Proof by induction (how did I do?)

Hi everyone, I'm new to the forums. I'm also fairly new to proofs, and I still commonly make mistakes, specifically regarding quantification errors and circularity. However, I believe that I have gotten this particular proof nailed down pretty well. I was wondering if I could get some feedback on whether or not what I did seems correct. I'm wondering specifically about the fourth line of the induction part, where I said "Note that this equation may also be written as [blah]." Should I elaborate on why, or is it obvious enough?

(Also, sorry about the alignment of some of the longer equations, I can't seem to get it to work like I normally do).

Any help is greatly appreciated!

**Theorem**: For all $\displaystyle n \in \mathbb{N}$, $\displaystyle \frac{1}{1 \cdot 2}+ \frac{1}{2 \cdot 3}+ \cdot \cdot \cdot + \frac{1}{n(n+1)}=\frac{n}{n+1}.$

**Proof**: We will proceed by induction.

i) Base step: Let $\displaystyle n = 1$. We see that $\displaystyle \displaystyle \frac{1}{1 \cdot 2} = \frac{1}{2}$. We also see that

$\displaystyle \frac{n}{n+1} & = \frac{1}{1+1}$

$\displaystyle = \frac{1}{2}.$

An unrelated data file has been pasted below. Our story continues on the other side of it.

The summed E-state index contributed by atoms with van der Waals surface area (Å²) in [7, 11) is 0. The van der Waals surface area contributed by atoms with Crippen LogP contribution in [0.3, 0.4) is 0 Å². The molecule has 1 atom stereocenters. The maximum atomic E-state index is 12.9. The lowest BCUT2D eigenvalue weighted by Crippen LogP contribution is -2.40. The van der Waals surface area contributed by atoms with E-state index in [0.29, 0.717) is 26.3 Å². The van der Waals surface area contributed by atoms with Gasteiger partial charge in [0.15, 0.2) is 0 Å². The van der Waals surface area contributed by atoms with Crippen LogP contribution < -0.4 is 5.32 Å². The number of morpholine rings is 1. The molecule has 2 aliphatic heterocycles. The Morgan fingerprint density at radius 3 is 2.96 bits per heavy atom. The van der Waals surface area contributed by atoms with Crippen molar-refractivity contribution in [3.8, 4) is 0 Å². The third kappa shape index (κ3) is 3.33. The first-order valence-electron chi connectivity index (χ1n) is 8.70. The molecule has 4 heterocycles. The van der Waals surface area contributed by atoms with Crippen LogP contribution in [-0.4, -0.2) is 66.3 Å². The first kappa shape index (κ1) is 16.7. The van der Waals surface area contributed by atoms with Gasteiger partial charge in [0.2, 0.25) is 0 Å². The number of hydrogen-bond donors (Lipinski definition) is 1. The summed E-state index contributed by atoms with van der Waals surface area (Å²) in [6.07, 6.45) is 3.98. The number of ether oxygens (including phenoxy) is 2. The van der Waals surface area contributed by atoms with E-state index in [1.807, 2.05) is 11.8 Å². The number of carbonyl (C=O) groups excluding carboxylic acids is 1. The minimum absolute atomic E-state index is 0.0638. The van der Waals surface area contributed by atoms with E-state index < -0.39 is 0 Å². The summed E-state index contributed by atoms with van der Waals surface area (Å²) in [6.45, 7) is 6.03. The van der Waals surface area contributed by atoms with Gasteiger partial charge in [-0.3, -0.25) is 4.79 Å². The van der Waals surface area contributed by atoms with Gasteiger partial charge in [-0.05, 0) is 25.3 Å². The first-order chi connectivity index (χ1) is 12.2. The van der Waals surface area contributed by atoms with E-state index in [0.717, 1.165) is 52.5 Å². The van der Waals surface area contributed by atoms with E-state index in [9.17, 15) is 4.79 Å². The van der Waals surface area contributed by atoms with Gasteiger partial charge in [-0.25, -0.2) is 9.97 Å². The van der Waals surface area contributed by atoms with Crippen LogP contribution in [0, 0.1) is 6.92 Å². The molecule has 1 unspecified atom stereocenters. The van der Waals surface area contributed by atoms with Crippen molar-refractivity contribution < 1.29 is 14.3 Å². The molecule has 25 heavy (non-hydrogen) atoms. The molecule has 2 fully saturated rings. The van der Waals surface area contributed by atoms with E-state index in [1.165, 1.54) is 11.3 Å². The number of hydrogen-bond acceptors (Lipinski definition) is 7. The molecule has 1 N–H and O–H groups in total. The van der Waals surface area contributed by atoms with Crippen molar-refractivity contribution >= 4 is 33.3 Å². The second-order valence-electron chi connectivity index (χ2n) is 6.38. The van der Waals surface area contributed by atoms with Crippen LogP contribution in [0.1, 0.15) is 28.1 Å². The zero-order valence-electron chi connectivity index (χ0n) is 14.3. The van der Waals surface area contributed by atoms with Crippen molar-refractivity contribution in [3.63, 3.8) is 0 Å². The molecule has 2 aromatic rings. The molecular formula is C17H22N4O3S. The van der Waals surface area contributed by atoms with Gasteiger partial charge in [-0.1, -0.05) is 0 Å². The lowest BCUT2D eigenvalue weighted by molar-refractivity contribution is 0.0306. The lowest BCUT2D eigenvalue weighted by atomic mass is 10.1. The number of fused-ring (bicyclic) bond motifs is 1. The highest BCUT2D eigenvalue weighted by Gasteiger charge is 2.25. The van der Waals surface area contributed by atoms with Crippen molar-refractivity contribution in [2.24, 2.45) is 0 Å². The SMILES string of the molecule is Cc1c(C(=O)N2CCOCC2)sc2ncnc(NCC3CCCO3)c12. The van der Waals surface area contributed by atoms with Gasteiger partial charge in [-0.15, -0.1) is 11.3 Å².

Therefore, $\displaystyle P_1$ is true.

ii) Inductive step: Let $\displaystyle k \in \mathbb{N}$. Assume that $\displaystyle \displaystyle \frac{1}{1 \cdot 2}+ \frac{1}{2 \cdot 3}+ \cdot \cdot \cdot + \frac{1}{k(k+1)}=\frac{k}{k+1}$. We would like to show that $\displaystyle \displaystyle \frac{1}{1 \cdot 2}+ \frac{1}{2 \cdot 3}+ \cdot \cdot \cdot + \frac{1}{(k+1)(k+2)}=\frac{k+1}{k+2}$. Note that this equation may also be written as $\displaystyle \displaystyle \frac{1}{1 \cdot 2}+ \frac{1}{2 \cdot 3}+ \cdot \cdot \cdot + \frac{1}{k(k+1)} + \frac{1}{(k+1)(k+2)}=\frac{k+1}{k+2}$. By our assumption, we see that

$\displaystyle \displaystyle \frac{1}{1 \cdot 2}+ \frac{1}{2 \cdot 3}+ \cdot \cdot \cdot + \frac{1}{k(k+1)} + \frac{1}{(k+1)(k+2)} & = \frac{k}{k+1} + \frac{1}{(k+1)(k+2)}$

$\displaystyle & = \frac{k}{k+1}\Bigg(\frac{k+2}{k+2}\Bigg) + \frac{1}{(k+1)(k+2)}$

$\displaystyle = \frac{k^2+2k+1}{(k+1)(k+2)}$

$\displaystyle = \frac{(k+1)^2}{(k+1)(k+2)}$

$\displaystyle = \frac{k+1}{k+2}.$

Therefore, $\displaystyle P_{k+1}$ is true.

Furthermore, by the PMI, $\displaystyle P_n$ is true for all $\displaystyle n \in \mathbb{N}$.